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Profile: Abdullah Abdullah

In this photograph taken on April 5, 2014, Afghan Presidential Candidate Abdullah Abdullah shows his inked finger as he casts his vote at a local polling station in Kabul Image copyright AFP

Abdullah Abdullah's political journey took him from life as a practising eye surgeon to presidential contender cheered on by thousands at rallies across Afghanistan.

The Tajik-Pashtun politician was Hamid Karzai's closest challenger in Afghanistan's last presidential election in 2009. He was seen as the front runner in 2014, having scored the most votes in the first round of the presidential poll.

But in the second round he eventually lost out to Ashraf Ghani after months of deadlock amid a bitter dispute over electoral fraud and a recount of votes.

Instead of securing the top job, Abdullah Abdullah ended up as government chief executive, a newly created role with prime ministerial powers.

Born in September 1960 in the Kabul area, Dr Abdullah is seen by many as a Tajik despite his mixed ethnicity.

This is probably because of his past prominence in the Tajik-dominated Northern Alliance and his close relationship with the anti-Taliban group's famed former leader, Ahmed Shah Masood.

Dr Abdullah began his career in Kabul's eye hospital but left for Pakistan in 1982 after the Soviet invasion of Afghanistan.

Throughout the 1980s he co-ordinated treatment and healthcare for resistance fighters and civilians in Afghanistan, and that is where he first became associated with Masood.

He eventually became an adviser and close friend to the commander, who was assassinated in 2001.

Suave politician

Serving as foreign minister in the short-lived government headed by the Northern Alliance, Dr Abdullah continued as "foreign minister-in-exile" throughout the years of rule by the Taliban, which was ended by the US-led invasion in 2001.

Image copyright AFP
Image caption Abdullah Abdullah has twice lost hotly disputed elections marred by fraud

Following the fall of the Taliban, he served as foreign minister in Hamid Karzai's administration but resigned in 2006 and registered as an independent candidate to contest the 2009 presidential election.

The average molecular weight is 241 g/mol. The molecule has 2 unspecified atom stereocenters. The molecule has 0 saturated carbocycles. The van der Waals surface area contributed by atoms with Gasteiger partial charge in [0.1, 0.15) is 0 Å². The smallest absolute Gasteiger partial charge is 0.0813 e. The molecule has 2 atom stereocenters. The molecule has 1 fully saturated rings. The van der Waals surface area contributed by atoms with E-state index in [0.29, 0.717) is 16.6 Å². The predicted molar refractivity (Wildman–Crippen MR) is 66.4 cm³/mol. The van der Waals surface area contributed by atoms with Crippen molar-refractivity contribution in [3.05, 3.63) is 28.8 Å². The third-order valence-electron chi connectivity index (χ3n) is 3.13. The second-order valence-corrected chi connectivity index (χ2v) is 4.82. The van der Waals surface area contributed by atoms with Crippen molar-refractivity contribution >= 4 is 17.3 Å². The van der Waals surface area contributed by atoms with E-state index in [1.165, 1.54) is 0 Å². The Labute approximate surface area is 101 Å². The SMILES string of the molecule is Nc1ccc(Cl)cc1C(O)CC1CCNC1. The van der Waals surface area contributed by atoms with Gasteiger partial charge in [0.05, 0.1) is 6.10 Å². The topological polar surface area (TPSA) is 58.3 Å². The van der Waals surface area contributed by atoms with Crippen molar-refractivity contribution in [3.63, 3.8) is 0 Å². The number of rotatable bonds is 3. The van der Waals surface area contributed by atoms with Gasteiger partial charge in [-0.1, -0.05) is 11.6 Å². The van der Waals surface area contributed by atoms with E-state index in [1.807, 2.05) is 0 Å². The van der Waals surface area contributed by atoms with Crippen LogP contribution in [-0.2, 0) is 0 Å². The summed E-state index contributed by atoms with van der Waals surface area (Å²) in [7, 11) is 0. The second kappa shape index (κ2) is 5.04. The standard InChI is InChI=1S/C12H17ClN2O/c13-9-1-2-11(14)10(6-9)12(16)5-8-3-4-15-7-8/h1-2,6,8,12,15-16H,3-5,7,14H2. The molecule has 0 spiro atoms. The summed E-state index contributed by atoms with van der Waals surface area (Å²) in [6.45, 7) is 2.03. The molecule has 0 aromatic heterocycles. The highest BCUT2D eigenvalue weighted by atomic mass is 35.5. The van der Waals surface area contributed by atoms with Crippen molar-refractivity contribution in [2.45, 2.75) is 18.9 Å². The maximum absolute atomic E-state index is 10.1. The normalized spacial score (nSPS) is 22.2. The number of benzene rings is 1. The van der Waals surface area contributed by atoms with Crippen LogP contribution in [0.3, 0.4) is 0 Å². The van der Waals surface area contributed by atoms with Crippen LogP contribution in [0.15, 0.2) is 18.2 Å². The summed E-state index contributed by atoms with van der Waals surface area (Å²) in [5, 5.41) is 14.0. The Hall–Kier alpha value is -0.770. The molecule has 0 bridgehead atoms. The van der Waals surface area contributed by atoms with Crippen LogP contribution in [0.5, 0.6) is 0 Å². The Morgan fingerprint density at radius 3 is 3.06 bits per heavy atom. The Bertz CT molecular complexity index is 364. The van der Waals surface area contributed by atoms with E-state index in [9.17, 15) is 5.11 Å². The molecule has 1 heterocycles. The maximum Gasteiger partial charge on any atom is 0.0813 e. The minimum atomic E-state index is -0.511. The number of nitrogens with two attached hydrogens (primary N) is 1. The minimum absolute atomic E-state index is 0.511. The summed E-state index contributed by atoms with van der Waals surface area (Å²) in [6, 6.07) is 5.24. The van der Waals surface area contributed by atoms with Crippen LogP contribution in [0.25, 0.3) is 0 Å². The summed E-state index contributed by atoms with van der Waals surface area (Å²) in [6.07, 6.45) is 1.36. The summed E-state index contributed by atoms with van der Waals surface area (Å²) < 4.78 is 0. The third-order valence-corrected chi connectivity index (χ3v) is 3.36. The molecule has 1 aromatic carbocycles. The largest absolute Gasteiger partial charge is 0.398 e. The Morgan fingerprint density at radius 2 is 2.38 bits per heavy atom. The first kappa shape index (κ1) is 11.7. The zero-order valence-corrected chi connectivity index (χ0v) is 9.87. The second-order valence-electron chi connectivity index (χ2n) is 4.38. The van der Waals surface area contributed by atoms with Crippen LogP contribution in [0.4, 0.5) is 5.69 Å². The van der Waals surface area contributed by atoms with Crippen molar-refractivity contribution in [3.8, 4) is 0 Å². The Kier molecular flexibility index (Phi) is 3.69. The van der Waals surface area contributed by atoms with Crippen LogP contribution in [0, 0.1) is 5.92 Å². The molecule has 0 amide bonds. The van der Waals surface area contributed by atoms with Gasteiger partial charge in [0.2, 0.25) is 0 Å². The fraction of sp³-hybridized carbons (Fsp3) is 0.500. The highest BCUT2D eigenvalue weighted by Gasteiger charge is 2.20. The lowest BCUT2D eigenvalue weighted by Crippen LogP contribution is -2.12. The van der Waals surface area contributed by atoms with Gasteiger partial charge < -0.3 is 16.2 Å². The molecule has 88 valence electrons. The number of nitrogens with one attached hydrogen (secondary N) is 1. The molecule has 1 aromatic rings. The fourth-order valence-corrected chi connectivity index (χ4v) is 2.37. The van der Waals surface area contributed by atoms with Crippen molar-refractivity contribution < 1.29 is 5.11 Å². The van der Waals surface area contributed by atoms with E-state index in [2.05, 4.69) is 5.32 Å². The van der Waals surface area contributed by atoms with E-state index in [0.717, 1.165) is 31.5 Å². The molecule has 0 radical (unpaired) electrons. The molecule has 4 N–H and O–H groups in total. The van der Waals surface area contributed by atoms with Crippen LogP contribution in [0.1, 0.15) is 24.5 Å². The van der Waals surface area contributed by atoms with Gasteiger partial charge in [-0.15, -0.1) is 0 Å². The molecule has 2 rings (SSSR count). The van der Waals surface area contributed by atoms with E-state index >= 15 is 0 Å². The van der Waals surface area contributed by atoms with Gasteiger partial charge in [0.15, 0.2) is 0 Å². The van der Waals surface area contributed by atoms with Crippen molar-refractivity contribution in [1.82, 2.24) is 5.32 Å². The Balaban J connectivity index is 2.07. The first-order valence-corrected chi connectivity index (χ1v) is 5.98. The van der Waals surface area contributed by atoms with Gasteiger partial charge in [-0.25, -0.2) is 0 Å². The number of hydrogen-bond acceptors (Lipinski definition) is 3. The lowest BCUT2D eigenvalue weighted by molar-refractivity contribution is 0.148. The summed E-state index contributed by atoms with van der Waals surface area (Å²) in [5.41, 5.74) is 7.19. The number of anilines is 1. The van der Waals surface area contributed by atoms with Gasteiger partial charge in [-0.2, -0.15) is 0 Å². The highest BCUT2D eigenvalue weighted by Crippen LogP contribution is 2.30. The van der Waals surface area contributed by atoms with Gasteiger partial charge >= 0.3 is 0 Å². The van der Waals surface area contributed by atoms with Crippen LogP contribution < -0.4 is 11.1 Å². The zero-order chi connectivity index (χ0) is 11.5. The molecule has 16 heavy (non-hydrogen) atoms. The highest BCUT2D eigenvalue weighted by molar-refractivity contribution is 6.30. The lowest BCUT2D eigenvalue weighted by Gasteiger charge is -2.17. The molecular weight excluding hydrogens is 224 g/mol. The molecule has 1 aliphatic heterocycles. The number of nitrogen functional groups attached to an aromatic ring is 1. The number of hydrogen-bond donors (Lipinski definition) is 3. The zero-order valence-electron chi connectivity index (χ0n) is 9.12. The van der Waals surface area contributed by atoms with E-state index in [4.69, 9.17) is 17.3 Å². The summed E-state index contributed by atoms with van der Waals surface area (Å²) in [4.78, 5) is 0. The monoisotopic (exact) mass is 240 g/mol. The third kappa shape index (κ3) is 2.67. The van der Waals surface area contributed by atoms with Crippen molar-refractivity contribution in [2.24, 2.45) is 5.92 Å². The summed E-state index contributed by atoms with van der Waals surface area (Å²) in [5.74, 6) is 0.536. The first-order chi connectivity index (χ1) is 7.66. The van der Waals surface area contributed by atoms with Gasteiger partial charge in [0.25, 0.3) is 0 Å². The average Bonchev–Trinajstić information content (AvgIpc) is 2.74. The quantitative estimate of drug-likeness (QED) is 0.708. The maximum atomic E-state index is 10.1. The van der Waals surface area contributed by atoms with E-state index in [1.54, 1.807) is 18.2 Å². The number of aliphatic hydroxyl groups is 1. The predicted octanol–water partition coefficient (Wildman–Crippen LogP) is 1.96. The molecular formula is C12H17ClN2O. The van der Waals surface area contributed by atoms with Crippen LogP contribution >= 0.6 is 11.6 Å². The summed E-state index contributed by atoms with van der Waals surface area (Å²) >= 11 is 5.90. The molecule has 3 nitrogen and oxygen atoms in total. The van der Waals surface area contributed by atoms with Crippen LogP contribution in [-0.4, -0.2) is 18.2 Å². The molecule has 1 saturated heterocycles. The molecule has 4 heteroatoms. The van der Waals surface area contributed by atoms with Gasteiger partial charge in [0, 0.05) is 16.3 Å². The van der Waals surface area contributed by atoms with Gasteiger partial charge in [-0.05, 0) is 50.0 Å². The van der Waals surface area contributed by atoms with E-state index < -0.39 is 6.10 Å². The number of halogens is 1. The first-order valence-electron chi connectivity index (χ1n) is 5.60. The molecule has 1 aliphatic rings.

Dr Abdullah lacked his own power base within the Northern Alliance, which might explain why he lasted so long in the Karzai government - but could also be the reason for his eventual replacement as foreign minister.

Regarded by many as suave and smooth-talking, he said during the 2009 election campaign: "Karzai turned a golden opportunity into disaster. There's no point giving him five more years."

And even with Mr Karzai's absence in the 2014 contest, Dr Abdullah expressed his concern in an interview with the UK's Independent newspaper: "The aim has to be to recreate opportunity because as it seems at the moment it's so hopeless. It's a downslide in many ways."

He now has a chance to bring the kind of changes he wants to see in the country, as chief executive of President Ghani's unity government.

Linguistic skills

Dr Abdullah certainly has political pedigree - his father, Ghulam Mahyyoddin Zmaryalay, was a senator in the final years of the rule of King Zahir Shah.

He has been quoted as saying that his early years were split between Kabul and Panjshir province, where his father held an official post.

After graduating from high school, he went on to study ophthalmology at Kabul University and worked at the Noor institute in Kabul before going to Pakistan.

There is some confusion over whether his name should have two elements or one, the latter being the style for many Afghan names.

Some reports suggest the second "Abdullah" emerged as a result of a misunderstanding at a news conference.

Married with three children, he is fluent in Dari, Pashto and English, and proficient in Arabic and French.

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